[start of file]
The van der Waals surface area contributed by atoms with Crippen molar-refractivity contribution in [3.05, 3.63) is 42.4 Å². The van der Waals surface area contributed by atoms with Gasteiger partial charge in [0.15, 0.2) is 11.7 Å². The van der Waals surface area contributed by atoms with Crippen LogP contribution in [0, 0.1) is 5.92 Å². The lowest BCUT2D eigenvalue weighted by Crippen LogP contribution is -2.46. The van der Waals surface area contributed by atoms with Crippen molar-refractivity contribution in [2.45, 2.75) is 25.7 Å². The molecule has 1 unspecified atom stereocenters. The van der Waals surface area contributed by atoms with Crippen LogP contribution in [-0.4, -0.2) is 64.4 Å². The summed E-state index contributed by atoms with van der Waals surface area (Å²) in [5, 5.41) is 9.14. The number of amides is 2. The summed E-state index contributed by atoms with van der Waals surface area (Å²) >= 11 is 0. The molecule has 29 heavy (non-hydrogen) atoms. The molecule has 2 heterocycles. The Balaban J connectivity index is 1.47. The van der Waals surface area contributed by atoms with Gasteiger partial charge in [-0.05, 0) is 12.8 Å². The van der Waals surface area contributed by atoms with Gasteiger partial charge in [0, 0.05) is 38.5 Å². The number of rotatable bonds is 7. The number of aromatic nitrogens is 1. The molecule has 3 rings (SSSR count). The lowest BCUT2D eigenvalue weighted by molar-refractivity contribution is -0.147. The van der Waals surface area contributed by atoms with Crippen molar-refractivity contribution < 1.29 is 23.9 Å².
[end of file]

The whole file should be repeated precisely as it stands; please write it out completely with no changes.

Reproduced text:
The van der Waals surface area contributed by atoms with Crippen molar-refractivity contribution in [3.05, 3.63) is 42.4 Å². The van der Waals surface area contributed by atoms with Gasteiger partial charge in [0.15, 0.2) is 11.7 Å². The van der Waals surface area contributed by atoms with Crippen LogP contribution in [0, 0.1) is 5.92 Å². The lowest BCUT2D eigenvalue weighted by Crippen LogP contribution is -2.46. The van der Waals surface area contributed by atoms with Crippen molar-refractivity contribution in [2.45, 2.75) is 25.7 Å². The molecule has 1 unspecified atom stereocenters. The van der Waals surface area contributed by atoms with Crippen LogP contribution in [-0.4, -0.2) is 64.4 Å². The summed E-state index contributed by atoms with van der Waals surface area (Å²) in [5, 5.41) is 9.14. The number of amides is 2. The summed E-state index contributed by atoms with van der Waals surface area (Å²) >= 11 is 0. The molecule has 29 heavy (non-hydrogen) atoms. The molecule has 2 heterocycles. The Balaban J connectivity index is 1.47. The van der Waals surface area contributed by atoms with Gasteiger partial charge in [-0.05, 0) is 12.8 Å². The van der Waals surface area contributed by atoms with Gasteiger partial charge in [0, 0.05) is 38.5 Å². The number of rotatable bonds is 7. The number of aromatic nitrogens is 1. The molecule has 3 rings (SSSR count). The lowest BCUT2D eigenvalue weighted by molar-refractivity contribution is -0.147. The van der Waals surface area contributed by atoms with Crippen molar-refractivity contribution < 1.29 is 23.9 Å².